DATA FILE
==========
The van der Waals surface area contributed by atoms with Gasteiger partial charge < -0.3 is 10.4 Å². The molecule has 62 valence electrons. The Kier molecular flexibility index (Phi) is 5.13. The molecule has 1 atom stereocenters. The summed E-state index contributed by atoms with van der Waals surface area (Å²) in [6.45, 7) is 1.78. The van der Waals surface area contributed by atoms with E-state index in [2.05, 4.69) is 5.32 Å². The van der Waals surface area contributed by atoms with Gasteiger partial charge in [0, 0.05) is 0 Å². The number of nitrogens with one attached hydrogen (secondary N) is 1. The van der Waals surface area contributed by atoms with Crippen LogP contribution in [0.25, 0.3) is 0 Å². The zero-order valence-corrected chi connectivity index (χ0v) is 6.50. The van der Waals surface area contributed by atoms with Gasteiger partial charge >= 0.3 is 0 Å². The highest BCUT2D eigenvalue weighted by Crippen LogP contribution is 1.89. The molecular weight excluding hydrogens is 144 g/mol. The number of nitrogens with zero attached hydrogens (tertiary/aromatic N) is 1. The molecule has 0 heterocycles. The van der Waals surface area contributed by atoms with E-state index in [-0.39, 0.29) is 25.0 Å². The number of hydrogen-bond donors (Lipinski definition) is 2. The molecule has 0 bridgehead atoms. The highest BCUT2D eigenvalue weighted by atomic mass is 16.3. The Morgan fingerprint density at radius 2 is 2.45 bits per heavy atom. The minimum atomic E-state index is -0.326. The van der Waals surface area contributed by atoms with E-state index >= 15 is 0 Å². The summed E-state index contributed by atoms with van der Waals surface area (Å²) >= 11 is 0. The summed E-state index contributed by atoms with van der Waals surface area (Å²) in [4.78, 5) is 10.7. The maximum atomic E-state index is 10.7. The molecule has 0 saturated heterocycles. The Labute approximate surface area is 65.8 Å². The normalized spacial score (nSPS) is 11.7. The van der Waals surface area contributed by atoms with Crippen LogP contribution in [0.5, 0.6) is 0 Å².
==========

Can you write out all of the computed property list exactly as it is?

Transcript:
The van der Waals surface area contributed by atoms with Gasteiger partial charge < -0.3 is 10.4 Å². The molecule has 62 valence electrons. The Kier molecular flexibility index (Phi) is 5.13. The molecule has 1 atom stereocenters. The summed E-state index contributed by atoms with van der Waals surface area (Å²) in [6.45, 7) is 1.78. The van der Waals surface area contributed by atoms with E-state index in [2.05, 4.69) is 5.32 Å². The van der Waals surface area contributed by atoms with Gasteiger partial charge in [0, 0.05) is 0 Å². The number of nitrogens with one attached hydrogen (secondary N) is 1. The van der Waals surface area contributed by atoms with Crippen LogP contribution in [0.25, 0.3) is 0 Å². The zero-order valence-corrected chi connectivity index (χ0v) is 6.50. The van der Waals surface area contributed by atoms with Gasteiger partial charge >= 0.3 is 0 Å². The highest BCUT2D eigenvalue weighted by Crippen LogP contribution is 1.89. The molecular weight excluding hydrogens is 144 g/mol. The number of nitrogens with zero attached hydrogens (tertiary/aromatic N) is 1. The molecule has 0 heterocycles. The van der Waals surface area contributed by atoms with E-state index in [-0.39, 0.29) is 25.0 Å². The number of hydrogen-bond donors (Lipinski definition) is 2. The molecule has 0 bridgehead atoms. The highest BCUT2D eigenvalue weighted by atomic mass is 16.3. The Morgan fingerprint density at radius 2 is 2.45 bits per heavy atom. The minimum atomic E-state index is -0.326. The van der Waals surface area contributed by atoms with E-state index >= 15 is 0 Å². The summed E-state index contributed by atoms with van der Waals surface area (Å²) >= 11 is 0. The summed E-state index contributed by atoms with van der Waals surface area (Å²) in [4.78, 5) is 10.7. The maximum atomic E-state index is 10.7. The molecule has 0 saturated heterocycles. The Labute approximate surface area is 65.8 Å². The normalized spacial score (nSPS) is 11.7. The van der Waals surface area contributed by atoms with Crippen LogP contribution in [0.5, 0.6) is 0 Å².